Roast lobster with aioli
For the lobster:
1 x 500g live Dorset or Scottish lobster
a drizzle of good olive oil
a glug of white wine
a teaspoon of very mild fresh thyme, optional
a lemon, to serve
For the aioli:
2 or 3 cloves of garlic, peeled with any green bits removed
a squeeze of lemon juice
scant tsp Dijon mustard
2 egg yolks
approx 8 tsp very good olive oil
How to make Roast Lobster with Aioli:
Purists tend to make aïoli in a pestle and mortar - this is up to you. Bash the garlic up with the lemon juice and mustard - remember you don't want to actually taste the mustard, so don't overdo it. Whisk in the egg yolks gently but thoroughly.
Start adding the oil very slowly and whisking as you go - be careful as aïoli is very prone to misbehaviour. If it seems too thick, add some more oil very gradually. If the mix separates then whisk up another yolk with some lemon juice in another bowl and add the split mixture to it, whisking as you pour. If all else fails, add a splash of boiling water and whisk again.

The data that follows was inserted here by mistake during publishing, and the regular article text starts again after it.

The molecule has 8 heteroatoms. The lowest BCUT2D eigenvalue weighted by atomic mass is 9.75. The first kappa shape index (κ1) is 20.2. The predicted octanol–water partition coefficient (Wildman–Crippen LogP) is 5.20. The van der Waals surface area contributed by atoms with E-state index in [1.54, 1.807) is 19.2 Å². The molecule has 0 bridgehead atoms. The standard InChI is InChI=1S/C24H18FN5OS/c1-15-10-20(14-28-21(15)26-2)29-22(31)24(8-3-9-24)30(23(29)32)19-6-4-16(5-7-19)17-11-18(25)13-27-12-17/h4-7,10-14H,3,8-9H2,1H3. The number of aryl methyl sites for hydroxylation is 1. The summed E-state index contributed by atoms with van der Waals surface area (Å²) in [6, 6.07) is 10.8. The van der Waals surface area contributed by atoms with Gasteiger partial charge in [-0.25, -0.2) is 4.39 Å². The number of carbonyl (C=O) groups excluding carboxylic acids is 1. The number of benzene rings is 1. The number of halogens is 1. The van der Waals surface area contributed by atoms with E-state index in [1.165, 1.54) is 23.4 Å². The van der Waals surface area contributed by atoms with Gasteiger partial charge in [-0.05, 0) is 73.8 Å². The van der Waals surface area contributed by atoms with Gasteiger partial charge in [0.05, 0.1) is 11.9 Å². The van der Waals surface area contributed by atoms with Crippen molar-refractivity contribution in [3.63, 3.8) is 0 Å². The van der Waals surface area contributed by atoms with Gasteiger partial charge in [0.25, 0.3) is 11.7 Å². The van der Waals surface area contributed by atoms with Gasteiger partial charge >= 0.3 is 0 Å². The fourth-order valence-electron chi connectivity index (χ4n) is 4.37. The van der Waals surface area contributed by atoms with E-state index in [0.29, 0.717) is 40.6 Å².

Preheat the oven to 220C/gas 7. Don't try to cook a lobster that is much over 500g as they tend to be tough, as do the Canadian varieties. Split the lobster briskly straight through the head and body with a knife so as to minimise needless suffering. Remove the stomach sac from the head and any gritty bits you can see. Cut off the legs and crack the shells slightly with the handle of the knife. Place the legs in a roasting pan, and the body on top, cut-flesh-side up. Drizzle over a splash of olive oil, season and add the wine. If you wish, sprinkle on a tiny bit of thyme but this is very much optional and if it's at all strong don't use any. Cover the pan and blast in the oven for 8 or 9 minutes. Once cooked, lift the lobster out of the pan carefully, and deftly slide the whole thing on a plate. Scoop up the pan juices and pour on top, with lemon juice to taste. Serve with the aïoli and a green salad perhaps, or some chips.
Recipe by Jeremy Lee, head chef at the Blueprint Cafe